This Oct 12, 2017 photo shows the United Nations Educational, Scientific and Cultural Organization headquarters in Paris, France. (PHOTO / XINHUA)
LONDON/BEIJING – China has called on the United States to shoulder its responsibilities and pay its arrears to the UNESCO after Washington's plan to rejoin the United Nations' cultural and scientific agency was announced on Monday.
"We hope this time the US decision is made out of a sense of responsibility and aimed at supporting multilateralism and contributing to international cooperation," Foreign Ministry spokesman Wang Wenbin said at a news conference on Tuesday.
Noting that Washington's withdrawals on two occasions from the body have had a negative impact on the organization's work, Wang said, "Membership of an international organization is something that should be taken seriously.
"If the US is serious about what it means to rejoin the organization, it needs to show the sincerity of observing international rules and respecting international rule of law, and earnestly fulfill its due international obligation as a responsible nation," he added.
International organizations are not parks. Countries can't just come and go as they please.
Wang Wenbin, Spokesman, Foreign Ministry, China
"International organizations are not parks. Countries can't just come and go as they please," Wang said.
The return of the US is expected to be discussed and voted on UNESCO's 193 member states next month.
UNESCO Director-General Audrey Azoulay told member states about the US application on Monday.
UNESCO said Washington has agreed to pay more than $600 million in contributions it would have made, had it not left.
Yang Jin, China's ambassador to the organization, said that UNESCO needs every member state to join hands in fulfilling the organization's missions.
Yang said that the US should also fulfill its international obligations as a responsible country, which includes paying contributions owed to UNESCO in full as soon as possible.
It has been reported that the US had asked to rejoin over so-called fears that China had filled the gap in UNESCO policymaking created when then-US president Donald Trump took his country out in 2017, purportedly because of political bias in the Middle East.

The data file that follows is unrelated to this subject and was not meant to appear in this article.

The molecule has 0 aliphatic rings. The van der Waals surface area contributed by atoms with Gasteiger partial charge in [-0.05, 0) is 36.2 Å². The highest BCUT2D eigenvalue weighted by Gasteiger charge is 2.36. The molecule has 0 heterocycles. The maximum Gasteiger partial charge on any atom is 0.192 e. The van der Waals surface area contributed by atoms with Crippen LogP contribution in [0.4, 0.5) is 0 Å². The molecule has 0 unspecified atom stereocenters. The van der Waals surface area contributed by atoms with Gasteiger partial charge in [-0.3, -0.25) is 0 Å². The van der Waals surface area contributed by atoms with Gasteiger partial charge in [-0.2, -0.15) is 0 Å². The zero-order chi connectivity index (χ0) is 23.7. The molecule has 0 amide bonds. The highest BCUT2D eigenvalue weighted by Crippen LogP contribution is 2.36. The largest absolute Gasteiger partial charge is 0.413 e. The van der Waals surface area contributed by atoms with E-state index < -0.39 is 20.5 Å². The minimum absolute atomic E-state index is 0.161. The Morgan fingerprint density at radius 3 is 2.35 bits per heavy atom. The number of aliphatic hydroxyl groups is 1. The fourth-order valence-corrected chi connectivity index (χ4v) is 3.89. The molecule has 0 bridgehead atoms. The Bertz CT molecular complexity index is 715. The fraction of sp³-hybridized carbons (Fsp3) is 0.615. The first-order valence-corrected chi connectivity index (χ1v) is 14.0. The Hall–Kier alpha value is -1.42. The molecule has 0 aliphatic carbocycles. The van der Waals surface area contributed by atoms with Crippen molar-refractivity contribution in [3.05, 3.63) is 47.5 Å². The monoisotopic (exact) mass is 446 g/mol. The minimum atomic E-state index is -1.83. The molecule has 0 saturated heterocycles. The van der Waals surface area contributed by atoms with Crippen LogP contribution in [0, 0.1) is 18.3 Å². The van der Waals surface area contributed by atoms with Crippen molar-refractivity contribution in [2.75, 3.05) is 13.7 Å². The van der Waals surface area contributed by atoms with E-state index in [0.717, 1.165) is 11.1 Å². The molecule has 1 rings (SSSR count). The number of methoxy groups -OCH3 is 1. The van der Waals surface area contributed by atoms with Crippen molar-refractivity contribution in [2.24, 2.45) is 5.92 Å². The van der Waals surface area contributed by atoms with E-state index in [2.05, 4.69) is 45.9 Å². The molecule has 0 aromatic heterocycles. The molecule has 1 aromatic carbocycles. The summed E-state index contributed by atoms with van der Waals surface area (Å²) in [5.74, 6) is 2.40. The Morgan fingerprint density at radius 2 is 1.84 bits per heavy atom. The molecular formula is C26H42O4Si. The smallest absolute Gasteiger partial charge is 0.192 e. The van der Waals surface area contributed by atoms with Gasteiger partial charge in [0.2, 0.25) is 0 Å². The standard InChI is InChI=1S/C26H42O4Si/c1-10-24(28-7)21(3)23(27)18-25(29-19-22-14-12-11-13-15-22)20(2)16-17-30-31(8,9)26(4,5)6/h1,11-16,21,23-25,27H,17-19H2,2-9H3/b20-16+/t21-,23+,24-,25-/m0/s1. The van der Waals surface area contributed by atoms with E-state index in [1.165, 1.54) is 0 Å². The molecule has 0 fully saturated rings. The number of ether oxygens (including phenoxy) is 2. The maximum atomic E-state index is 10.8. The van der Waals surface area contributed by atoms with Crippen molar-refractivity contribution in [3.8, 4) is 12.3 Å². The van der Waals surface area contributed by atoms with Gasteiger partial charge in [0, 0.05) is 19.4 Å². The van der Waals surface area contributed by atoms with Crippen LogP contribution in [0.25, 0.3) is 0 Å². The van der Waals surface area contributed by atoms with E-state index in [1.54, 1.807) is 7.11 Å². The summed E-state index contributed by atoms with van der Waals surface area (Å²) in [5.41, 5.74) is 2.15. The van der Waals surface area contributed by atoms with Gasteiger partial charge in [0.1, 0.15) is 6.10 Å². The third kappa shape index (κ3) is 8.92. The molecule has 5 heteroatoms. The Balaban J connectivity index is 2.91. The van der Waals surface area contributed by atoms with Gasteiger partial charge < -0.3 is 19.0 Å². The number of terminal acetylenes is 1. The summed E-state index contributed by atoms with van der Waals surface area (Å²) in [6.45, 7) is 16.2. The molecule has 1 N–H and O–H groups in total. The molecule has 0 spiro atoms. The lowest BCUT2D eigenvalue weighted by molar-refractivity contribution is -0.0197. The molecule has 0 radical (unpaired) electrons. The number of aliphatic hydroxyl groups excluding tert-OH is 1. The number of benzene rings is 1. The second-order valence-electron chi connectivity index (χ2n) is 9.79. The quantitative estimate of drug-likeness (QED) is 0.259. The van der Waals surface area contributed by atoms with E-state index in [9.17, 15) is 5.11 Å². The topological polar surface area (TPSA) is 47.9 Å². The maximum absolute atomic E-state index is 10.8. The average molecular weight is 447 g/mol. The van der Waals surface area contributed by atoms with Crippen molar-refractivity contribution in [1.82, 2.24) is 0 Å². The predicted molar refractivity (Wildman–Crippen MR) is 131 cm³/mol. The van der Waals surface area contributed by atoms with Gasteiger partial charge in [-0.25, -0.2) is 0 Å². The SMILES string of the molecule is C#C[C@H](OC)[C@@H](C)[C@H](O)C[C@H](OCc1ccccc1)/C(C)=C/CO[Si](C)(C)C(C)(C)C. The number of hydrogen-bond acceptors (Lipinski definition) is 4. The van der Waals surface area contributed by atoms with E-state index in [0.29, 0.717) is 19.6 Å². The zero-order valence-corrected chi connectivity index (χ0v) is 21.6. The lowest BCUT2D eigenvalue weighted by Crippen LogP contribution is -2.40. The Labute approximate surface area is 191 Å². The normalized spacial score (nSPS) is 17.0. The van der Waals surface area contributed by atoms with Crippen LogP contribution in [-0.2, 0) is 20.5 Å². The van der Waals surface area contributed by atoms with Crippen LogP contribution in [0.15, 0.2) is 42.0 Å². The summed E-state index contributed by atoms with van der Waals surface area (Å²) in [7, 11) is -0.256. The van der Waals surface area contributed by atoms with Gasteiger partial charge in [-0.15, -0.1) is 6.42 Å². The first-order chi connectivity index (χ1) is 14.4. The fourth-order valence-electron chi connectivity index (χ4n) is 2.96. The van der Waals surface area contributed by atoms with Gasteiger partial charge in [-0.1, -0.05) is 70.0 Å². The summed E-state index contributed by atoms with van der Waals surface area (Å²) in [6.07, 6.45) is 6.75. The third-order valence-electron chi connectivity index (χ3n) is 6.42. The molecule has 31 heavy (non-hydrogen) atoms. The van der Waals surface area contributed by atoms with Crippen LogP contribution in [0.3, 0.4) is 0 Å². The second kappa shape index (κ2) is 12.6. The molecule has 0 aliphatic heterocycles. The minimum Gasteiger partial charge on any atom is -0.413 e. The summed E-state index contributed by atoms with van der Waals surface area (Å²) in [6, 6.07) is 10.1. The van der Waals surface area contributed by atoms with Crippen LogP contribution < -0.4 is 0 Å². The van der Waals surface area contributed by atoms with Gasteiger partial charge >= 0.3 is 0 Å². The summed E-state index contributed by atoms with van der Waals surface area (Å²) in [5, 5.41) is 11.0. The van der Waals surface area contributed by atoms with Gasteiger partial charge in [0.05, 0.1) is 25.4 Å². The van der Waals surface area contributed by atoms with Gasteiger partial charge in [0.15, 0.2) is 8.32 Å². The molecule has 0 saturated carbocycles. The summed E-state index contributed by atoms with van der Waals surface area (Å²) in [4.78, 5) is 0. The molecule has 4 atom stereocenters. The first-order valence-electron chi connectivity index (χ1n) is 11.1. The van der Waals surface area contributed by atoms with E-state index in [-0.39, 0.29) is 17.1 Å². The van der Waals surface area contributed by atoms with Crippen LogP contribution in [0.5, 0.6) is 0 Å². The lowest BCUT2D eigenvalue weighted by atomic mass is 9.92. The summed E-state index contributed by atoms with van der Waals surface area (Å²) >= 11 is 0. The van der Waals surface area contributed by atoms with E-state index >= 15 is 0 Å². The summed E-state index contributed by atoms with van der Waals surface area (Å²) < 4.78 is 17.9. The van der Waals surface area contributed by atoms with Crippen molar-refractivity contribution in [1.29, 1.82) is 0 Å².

Sourabh Gupta, a senior Asia-Pacific international relations policy specialist at the Washington-based Institute for China-America Studies, told China Daily that the US seems to want to rejoin "for all the wrong reasons", with it seemingly eager to take its "no-holds-barred" rivalry with China into another arena.
"Of course, the US will mostly fail to achieve this ambition because the vast majority of countries are not interested, or invested, in this zero-sum game, and would much prefer that the US works constructively with China within the framework of UNESCO."
Li Haidong, a professor at China Foreign Affairs University's Institute of International Relations, said the US has appeared arbitrary in withdrawing from international organizations and then seeking to rejoin.
"It seems that whenever it suits Washington's agenda to promote its so-called democracy and human rights protection, they emphasize their membership, but as soon as it becomes unnecessary, they swiftly dismiss it," Li said.
Xu Liping, a researcher at the Chinese Academy of Social Sciences' National Institute of International Strategy, said the US also hopes to repair its "tarnished international image".
"It is worth noting that UNESCO holds considerable global influence, and the irony of withdrawing from such an organization that upholds values of freedom and respect for human rights, which the United States claims to champion, is not lost," Xu said.
According to the Associated Press, the administration of US President Joe Biden has already requested $150 million for the 2024 budget to go toward UNESCO dues and arrears. The plan foresees similar requests for the ensuing years until the full debt of $619 million is paid off. That makes up a big chunk of UNESCO's $534 million annual operating budget.
Zheng Wanyin in London contributed to this story.
HONG KONG NEWS